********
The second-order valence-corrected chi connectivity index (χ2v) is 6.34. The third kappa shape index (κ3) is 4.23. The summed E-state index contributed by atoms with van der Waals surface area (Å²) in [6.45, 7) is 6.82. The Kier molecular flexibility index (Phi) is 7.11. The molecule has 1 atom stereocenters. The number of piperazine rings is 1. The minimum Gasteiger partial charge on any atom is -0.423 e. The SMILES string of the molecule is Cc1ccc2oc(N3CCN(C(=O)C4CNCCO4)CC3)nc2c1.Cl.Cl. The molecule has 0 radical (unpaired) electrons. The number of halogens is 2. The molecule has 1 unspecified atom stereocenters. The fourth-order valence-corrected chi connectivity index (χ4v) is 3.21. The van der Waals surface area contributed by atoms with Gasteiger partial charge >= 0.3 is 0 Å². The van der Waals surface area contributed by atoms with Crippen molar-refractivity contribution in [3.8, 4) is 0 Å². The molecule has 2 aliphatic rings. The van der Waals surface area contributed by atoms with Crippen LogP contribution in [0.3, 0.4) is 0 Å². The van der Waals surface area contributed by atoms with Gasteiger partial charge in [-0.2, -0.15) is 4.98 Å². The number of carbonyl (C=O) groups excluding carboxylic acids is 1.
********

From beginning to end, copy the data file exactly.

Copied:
The second-order valence-corrected chi connectivity index (χ2v) is 6.34. The third kappa shape index (κ3) is 4.23. The summed E-state index contributed by atoms with van der Waals surface area (Å²) in [6.45, 7) is 6.82. The Kier molecular flexibility index (Phi) is 7.11. The molecule has 1 atom stereocenters. The number of piperazine rings is 1. The minimum Gasteiger partial charge on any atom is -0.423 e. The SMILES string of the molecule is Cc1ccc2oc(N3CCN(C(=O)C4CNCCO4)CC3)nc2c1.Cl.Cl. The molecule has 0 radical (unpaired) electrons. The number of halogens is 2. The molecule has 1 unspecified atom stereocenters. The fourth-order valence-corrected chi connectivity index (χ4v) is 3.21. The van der Waals surface area contributed by atoms with Gasteiger partial charge >= 0.3 is 0 Å². The van der Waals surface area contributed by atoms with Crippen molar-refractivity contribution in [3.8, 4) is 0 Å². The molecule has 2 aliphatic rings. The van der Waals surface area contributed by atoms with Crippen LogP contribution in [0.3, 0.4) is 0 Å². The van der Waals surface area contributed by atoms with Gasteiger partial charge in [-0.2, -0.15) is 4.98 Å². The number of carbonyl (C=O) groups excluding carboxylic acids is 1.